1. First things first, thanks for all your support, your dedication and the brilliant work you have been doing for the sport, I hope you had been an wonderful new year, blessings for you and your family, and now as always my question rsrsrs. Should I read some theorical book or just study tactics?

  2. these videos are very much appreciated, just want you to know that. Climbed up to 1100!

  3. in one book i was reading there was a quote i didnt understand
    "the worst bishop is better than the best knight"
    can you explain it??

  4. Too much initiative forces opponent to blunder at lower levels (happened to me) …. It's too much pressure is there any way to stop the initiative and the continued threats?

  5. Well, when I see your games/tactics it seems like I can win too. But I always end up making a blunder 😀

  6. Thanks sir I left playing chess from my old id at 300 rating and few days back I started playing chess again and took a challenge to reach 900 again and after watching you course I after somedays only reached from 300 to 900 next point is 1500 ❤️

  7. At 4:20
    I don't remember u teaching king's Indian opening

  8. Hello Coach. I play kings Indian as black , the idea of a5 then Kc5 is very good. But what if white plays a3 followed by b4 ?
    Thx 4 ur reply and for ur time😊

  9. Relative value its men more active.this gives you more active pieces . In my game i calculated with pieces value thanks for the information lol..

  10. You look somewhat new to me and yet you are flooding us with great and very helpful ideas in chess! Keep up the good work, young man!

  11. It's very difficult to understand grandmaster level games. Thanks Coach for explaining it so nicely that it has become very easy to understand. I got it now, why it's your favorite game. No wonder! Garry Kasparov, Vladimir Kramnik, Vishy Anand, Magnus are just true living legends.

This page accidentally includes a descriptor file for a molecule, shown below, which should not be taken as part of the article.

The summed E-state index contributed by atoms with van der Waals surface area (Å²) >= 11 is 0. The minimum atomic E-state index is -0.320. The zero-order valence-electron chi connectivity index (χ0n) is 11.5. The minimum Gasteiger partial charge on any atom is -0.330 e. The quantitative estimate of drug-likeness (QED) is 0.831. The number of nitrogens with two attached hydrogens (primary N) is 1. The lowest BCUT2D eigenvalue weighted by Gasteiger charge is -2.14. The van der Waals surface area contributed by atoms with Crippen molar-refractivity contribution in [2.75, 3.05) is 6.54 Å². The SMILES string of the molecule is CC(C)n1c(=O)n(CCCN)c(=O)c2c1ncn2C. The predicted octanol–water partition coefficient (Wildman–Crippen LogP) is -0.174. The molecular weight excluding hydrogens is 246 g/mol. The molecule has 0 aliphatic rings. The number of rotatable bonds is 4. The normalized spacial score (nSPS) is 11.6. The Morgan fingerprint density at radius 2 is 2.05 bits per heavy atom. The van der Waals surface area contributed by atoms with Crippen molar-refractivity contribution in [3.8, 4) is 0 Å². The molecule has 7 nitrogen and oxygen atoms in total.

12. Just discovered your videos. They are great! At 7:00 mark, why the two rooks moves that gave up a pawn? Why not knight to b1. Black knight exchanges (fine) or vacates to e4. Bishop to f3 attacks knight twice and pushes it back. The white bishop AND the queen are now in the game. White's next move is to activate the knight on b1, freeing up the rook. This doesn't seem that complicated that a grandmaster would miss this. Am I missing something?

  13. You struck gold with this game! Glad to hear it will show up again in the course.

  14. Thanks to this lesson I learnt that sometimes less valuable pieces can show more potential, otherwise i fear of doing sacrifices especially for rook and queen

  15. Great example and great game by Kasparov

  16. this video is like watching a science fiction movie and then go back to reality. I´ve seen plenty of queen sacrifices that start a forced check mate in 3/4 moves. But I´ve never seen a queen sacrifice in the middle of the game. You really have a deep knowledge of the game and the position, being confident that sacrifice will lead to a much better position and ends up doing a lot of pressure to your opponent.

  17. The computer does not give credit to my Queen sacrifices. It call them blunder

  18. You can't have this type of thinking while playing blitz, can you? There just isn't much time. Damn I have to give up on blitz play more rapid and daily chess to get better i guess.

  19. please upload more vids like this focusing on attacking the castled king with only minor pieces and the rooks (i mean without the queen)

  20. What a beautifully played game by Kasparov. This looks well worth memorizing!

  21. Oh my, what an elegant game from Kasparov. Every piece was protected and once the black queen was sacrificed, Kramnik really stood no chance.

  22. I had given up a rook for knight and bishop during on of my tournament's game and I won but hardly. 🙂

  23. such an amazing game. I started playing chess when I once saw Kasparov and Anand's game

  24. I'm learning a lot with this series thank you man.

  25. Can anyone help me?
    I blundering so much what can I do 😢😢